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Elective mutism, also known as selective mutism, is the result of a social anxiety disorder most prevalent in children younger than five years of age. Children affected by elective mutism do not have a speech or language disorder preventing them from communicating fluently; rather, they choose to remain silent in certain situations, especially social situations, such as in school or around strangers. Elective mutism may be treated through behavior therapy, or in more extreme cases, anxiety medication may be prescribed.
Elective mutism occurs when a child has a strong grasp of their native language yet in certain social situations chooses neither to speak or nor otherwise communicate in any way. Elective mutism may display itself in several ways: the child may act normally at home yet will refuse to interact with instructors and peers at school; they also may choose to speak to some trusted individuals, but not to others. To truly fulfill the diagnosis of selective mutism, symptoms must last for at least one month and include a consistent refusal to communicate in social situations. It is important to remember that elective mutism is not a type of speech disorder; this condition is not the result of a speech impediment or a lack of comprehension.
Most commonly these individuals experience an extreme social anxiety disorder and phobia of social situations, and their mutism is a display of this fear. It is estimated that perhaps three to eight children per every 10,000 may suffer from elective mutism at one point or another, but this rate may be higher since it is expected that many cases go undiagnosed. Undiagnosed cases may be because these families are isolated from potential resources that may be used to diagnose or treat them; they may consider the condition something their children may eventually grow out of, or they may merely not realize their child has a problem since this condition is most commonly seen in out-of-home situations.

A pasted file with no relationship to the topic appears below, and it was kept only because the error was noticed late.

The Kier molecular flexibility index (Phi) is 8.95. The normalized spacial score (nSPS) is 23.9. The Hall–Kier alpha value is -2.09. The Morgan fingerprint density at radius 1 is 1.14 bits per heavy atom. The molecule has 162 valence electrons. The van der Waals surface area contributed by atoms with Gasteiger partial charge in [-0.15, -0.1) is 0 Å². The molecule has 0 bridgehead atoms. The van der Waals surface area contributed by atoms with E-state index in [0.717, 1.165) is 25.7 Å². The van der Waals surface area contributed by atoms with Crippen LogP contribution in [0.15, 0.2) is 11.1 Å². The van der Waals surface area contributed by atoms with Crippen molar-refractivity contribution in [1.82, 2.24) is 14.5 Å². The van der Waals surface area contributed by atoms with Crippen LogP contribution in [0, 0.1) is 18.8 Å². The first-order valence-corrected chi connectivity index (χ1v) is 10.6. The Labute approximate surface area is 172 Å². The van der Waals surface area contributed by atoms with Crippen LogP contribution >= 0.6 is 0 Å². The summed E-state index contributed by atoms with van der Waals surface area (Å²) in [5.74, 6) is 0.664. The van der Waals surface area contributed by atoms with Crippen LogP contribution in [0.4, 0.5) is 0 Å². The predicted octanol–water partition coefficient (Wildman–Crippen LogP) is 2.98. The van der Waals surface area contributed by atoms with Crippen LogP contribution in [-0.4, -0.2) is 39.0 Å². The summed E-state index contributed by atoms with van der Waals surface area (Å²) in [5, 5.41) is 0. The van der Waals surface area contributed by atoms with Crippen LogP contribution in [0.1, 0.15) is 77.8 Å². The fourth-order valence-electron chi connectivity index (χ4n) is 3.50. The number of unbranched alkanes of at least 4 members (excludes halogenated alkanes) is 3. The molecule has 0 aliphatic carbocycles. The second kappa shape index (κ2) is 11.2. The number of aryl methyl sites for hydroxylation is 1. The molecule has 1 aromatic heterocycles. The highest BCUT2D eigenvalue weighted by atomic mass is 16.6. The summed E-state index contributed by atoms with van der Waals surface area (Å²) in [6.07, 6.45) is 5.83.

Diagnosis of selective mutism involves several steps that are performed by a group of pediatricians, speech language pathologists and psychologists. First, the child will be tested for an oral communication impairment and will be screened to make certain they are not suffering from a hearing disorder. Interviews also will be completed with the parents and teachers of the child to gather specific details about the condition. Finally, a speech and language evaluation will be completed to find the level of the child’s communication skills.
Elective mutism is a difficult condition to treat. Treatment typically involves behavior therapy and usually includes the coordinated efforts of parents, therapists and the child's school. Exposure therapy, which involves gradually exposing the individual to social situations, is a common practice. In severe cases, anti depression medication or anti anxiety medication may be prescribed by a doctor.